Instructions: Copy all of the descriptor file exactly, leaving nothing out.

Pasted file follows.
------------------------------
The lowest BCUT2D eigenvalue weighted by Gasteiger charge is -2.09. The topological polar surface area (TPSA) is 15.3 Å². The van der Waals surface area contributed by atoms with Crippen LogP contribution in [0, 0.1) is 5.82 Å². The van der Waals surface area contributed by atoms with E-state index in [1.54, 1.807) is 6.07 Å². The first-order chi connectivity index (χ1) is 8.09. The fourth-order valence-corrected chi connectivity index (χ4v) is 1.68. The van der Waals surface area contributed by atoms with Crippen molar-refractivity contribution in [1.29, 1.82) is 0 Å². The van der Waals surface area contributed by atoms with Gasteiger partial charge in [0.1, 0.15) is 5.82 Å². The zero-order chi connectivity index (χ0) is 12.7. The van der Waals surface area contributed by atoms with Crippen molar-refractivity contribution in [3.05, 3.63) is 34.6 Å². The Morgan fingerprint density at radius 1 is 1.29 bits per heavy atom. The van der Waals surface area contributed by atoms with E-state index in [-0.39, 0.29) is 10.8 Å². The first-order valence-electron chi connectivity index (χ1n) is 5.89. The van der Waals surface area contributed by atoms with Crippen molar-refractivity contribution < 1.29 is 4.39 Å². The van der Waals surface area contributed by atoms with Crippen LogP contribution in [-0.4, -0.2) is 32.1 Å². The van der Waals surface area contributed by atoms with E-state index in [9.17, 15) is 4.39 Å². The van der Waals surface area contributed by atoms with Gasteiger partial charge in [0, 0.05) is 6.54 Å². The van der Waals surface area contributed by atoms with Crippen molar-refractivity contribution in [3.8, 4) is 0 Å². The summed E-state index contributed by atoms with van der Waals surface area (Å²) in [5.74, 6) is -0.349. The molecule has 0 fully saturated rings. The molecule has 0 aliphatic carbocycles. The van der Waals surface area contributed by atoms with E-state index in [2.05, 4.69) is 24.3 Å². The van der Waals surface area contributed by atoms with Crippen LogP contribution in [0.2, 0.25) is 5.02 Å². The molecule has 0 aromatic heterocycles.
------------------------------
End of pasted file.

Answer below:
The lowest BCUT2D eigenvalue weighted by Gasteiger charge is -2.09. The topological polar surface area (TPSA) is 15.3 Å². The van der Waals surface area contributed by atoms with Crippen LogP contribution in [0, 0.1) is 5.82 Å². The van der Waals surface area contributed by atoms with E-state index in [1.54, 1.807) is 6.07 Å². The first-order chi connectivity index (χ1) is 8.09. The fourth-order valence-corrected chi connectivity index (χ4v) is 1.68. The van der Waals surface area contributed by atoms with Crippen molar-refractivity contribution in [1.29, 1.82) is 0 Å². The van der Waals surface area contributed by atoms with Gasteiger partial charge in [0.1, 0.15) is 5.82 Å². The zero-order chi connectivity index (χ0) is 12.7. The van der Waals surface area contributed by atoms with Crippen molar-refractivity contribution in [3.05, 3.63) is 34.6 Å². The Morgan fingerprint density at radius 1 is 1.29 bits per heavy atom. The van der Waals surface area contributed by atoms with E-state index in [-0.39, 0.29) is 10.8 Å². The first-order valence-electron chi connectivity index (χ1n) is 5.89. The van der Waals surface area contributed by atoms with Crippen molar-refractivity contribution < 1.29 is 4.39 Å². The van der Waals surface area contributed by atoms with Crippen LogP contribution in [-0.4, -0.2) is 32.1 Å². The van der Waals surface area contributed by atoms with E-state index in [9.17, 15) is 4.39 Å². The van der Waals surface area contributed by atoms with Gasteiger partial charge in [0, 0.05) is 6.54 Å². The van der Waals surface area contributed by atoms with Crippen molar-refractivity contribution in [3.8, 4) is 0 Å². The summed E-state index contributed by atoms with van der Waals surface area (Å²) in [5.74, 6) is -0.349. The molecule has 0 fully saturated rings. The molecule has 0 aliphatic carbocycles. The van der Waals surface area contributed by atoms with E-state index in [2.05, 4.69) is 24.3 Å². The van der Waals surface area contributed by atoms with Crippen LogP contribution in [0.2, 0.25) is 5.02 Å². The molecule has 0 aromatic heterocycles.